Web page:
ye olde net…

An article on the resurgence of ‘closed’ social media sites or ways of limiting your social media networks to *actual* friends or net acquaintances – which the writer suggests are remininiscent of old style news boards, bbs’s, and … email lists, for my money.

a short excerpt:

Rebecca Greenfield, writing for Fast Company, traces the return of the internet newsletter to the death of Google Reader. A representative from TinyLetter told her that there was an uptick in users just as Google pulled the plug last year. Some of us switched to other RSS readers, nevertheless a number of bloggers saw their community and traffic take a hit, and posted less as a result. (By the way, Aaron Straup Cope has a tool to read TinyLetters with RSS). Sara Watson told me TinyLetter is one of the sponsors for “99% invisible,” a podcast with an audience of a number of bloggers and former bloggers. There’s another reason why people are turning to newsletters to publish content now: it is a not-quite public and not-quite private way to share information.


anyway, one for the files:



Affordances of the screen versus the page

Materiality is the main factor in the difference in affordances between screen and page.
Reading online is becoming quite common and required for many research projects and in academia. Dissertations submitted for marking at many universities are done electronically and sent to markers in PDF form. Amazon has been offering books in Kindle format for some time. Yet paper-based books continue to be published and sold.

‘Materiality’ here pertains to the discrete object which is the tactile and separate artefact having printed text and diagrams on the surface of separate pages. It is distinct from the published or written or graphic work which can be saved in a file in a computer. Although laptops and computer hardware in general are artefacts and material objects that can be transported, their affordances lie in the amount or quantity of files and texts which can be stored on the one hard drive. At the time of writing these are still somewhat heavy and unwieldy so that they are difficult to read in bed or put in one’s pocket for example. However, even with advances in technology that allow small lightweight personal readers such as Kindle to be manufactured and thus easily transported, there are still differences in the affordances of each modality that lend the book and paper magazine their continuing allure.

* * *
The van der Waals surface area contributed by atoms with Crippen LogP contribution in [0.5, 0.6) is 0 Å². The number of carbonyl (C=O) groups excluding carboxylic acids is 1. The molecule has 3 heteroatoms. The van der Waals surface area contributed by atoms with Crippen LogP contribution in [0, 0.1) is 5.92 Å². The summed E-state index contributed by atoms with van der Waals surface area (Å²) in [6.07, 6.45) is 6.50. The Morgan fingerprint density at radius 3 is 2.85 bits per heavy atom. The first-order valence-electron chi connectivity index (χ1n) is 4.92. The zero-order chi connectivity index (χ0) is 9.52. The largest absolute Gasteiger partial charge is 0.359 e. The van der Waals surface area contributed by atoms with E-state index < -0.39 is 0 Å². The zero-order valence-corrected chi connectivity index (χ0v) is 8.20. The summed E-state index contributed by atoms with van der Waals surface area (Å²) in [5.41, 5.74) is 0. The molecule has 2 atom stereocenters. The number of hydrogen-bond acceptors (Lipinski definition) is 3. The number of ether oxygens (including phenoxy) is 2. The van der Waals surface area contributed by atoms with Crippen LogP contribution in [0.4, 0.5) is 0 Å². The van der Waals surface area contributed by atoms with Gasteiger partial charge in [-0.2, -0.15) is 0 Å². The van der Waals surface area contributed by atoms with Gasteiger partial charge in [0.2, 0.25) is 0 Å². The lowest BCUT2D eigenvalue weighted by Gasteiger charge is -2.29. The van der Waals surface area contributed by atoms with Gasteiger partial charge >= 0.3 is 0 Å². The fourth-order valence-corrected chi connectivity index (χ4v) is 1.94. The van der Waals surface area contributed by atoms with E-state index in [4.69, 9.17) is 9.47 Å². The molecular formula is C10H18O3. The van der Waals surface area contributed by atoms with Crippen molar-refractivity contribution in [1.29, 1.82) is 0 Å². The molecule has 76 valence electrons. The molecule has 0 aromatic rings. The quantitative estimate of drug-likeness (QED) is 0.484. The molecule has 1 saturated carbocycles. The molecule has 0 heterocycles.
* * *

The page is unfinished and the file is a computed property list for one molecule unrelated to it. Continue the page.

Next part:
Now we have the prospect of Apple releasing their iSlate, a small transportable mobile phone enhanced reader – and one might also guess (hope) further enhanced with the capabilities that Han earlier introduced, that is to say, touch screen interfacing.
Here’s one of the latest rumour milling-abouts from Wired: [btw, sorry, but the taped interview is in french – the article tho is in english]

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Meta – Responses as an Aspect of Following

source thread

It seems to me a response, my response, to be found relevant, will come about, as-it-were, in the eye of the beholder.

Alternately, a response is relevant simply because it was evoked by the ‘ecology’ given by the thread.

Whether your reader is following your thread may or may not be ascertained from this same reader’s responses.

My own opinion is: you may have evidence that I wasn’t following your comments, but, at the same time, you may be ignoring evidence that my responses are following your comments.

Of course, this depends what ‘follow’ means. This also points in the direction of a question about what certain evidence is, where it concerns the fact of a response following from a comment.

Actually, I’d be interested in how ‘following’ is ascertained as a matter of analysis of language. It seems to me ‘following’ as a tangible aspect, marked as it would be by references back to the/a comment would be ascertainable to some degree. But, this would not then provide certain evidence that the comment was or was not being followed in the wider, sense of what the respondent actually was following.

Also, I assume the suspicion one’s comment is not being followed in the narrow sense given by analysis of references, etc., means—sort of—that absence of references at least means the response doesn’t follow.

Which is to suggest: the writer cannot know whether their writing is being followed, unless a response indicates the writing is being followed. However, this seems to imply also that the writer’s attitude about being followed, if there is no such indication, would realistically be agnostic about the fact of being followed, or not followed.

This problem also penetrates the affectual domain, since it is common enough that unrelated responses or lack of responses may lead the writer to feeling ignored.

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